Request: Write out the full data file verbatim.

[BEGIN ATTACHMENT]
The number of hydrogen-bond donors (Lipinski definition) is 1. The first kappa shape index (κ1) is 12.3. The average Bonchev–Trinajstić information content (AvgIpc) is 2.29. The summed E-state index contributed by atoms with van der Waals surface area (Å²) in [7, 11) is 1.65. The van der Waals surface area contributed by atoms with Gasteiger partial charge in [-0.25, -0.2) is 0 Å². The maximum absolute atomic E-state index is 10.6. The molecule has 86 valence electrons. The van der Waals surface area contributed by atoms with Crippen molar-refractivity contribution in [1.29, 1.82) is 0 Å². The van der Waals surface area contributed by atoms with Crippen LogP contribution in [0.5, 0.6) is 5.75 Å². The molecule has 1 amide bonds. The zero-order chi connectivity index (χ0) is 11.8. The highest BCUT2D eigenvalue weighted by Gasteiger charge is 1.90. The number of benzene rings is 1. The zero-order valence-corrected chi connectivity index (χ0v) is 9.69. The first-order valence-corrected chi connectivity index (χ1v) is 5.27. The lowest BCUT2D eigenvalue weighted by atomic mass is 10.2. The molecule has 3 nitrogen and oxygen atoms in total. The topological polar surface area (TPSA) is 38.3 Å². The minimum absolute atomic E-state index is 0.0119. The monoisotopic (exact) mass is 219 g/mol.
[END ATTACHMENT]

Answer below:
The number of hydrogen-bond donors (Lipinski definition) is 1. The first kappa shape index (κ1) is 12.3. The average Bonchev–Trinajstić information content (AvgIpc) is 2.29. The summed E-state index contributed by atoms with van der Waals surface area (Å²) in [7, 11) is 1.65. The van der Waals surface area contributed by atoms with Gasteiger partial charge in [-0.25, -0.2) is 0 Å². The maximum absolute atomic E-state index is 10.6. The molecule has 86 valence electrons. The van der Waals surface area contributed by atoms with Crippen molar-refractivity contribution in [1.29, 1.82) is 0 Å². The van der Waals surface area contributed by atoms with Crippen LogP contribution in [0.5, 0.6) is 5.75 Å². The molecule has 1 amide bonds. The zero-order chi connectivity index (χ0) is 11.8. The highest BCUT2D eigenvalue weighted by Gasteiger charge is 1.90. The number of benzene rings is 1. The zero-order valence-corrected chi connectivity index (χ0v) is 9.69. The first-order valence-corrected chi connectivity index (χ1v) is 5.27. The lowest BCUT2D eigenvalue weighted by atomic mass is 10.2. The molecule has 3 nitrogen and oxygen atoms in total. The topological polar surface area (TPSA) is 38.3 Å². The minimum absolute atomic E-state index is 0.0119. The monoisotopic (exact) mass is 219 g/mol.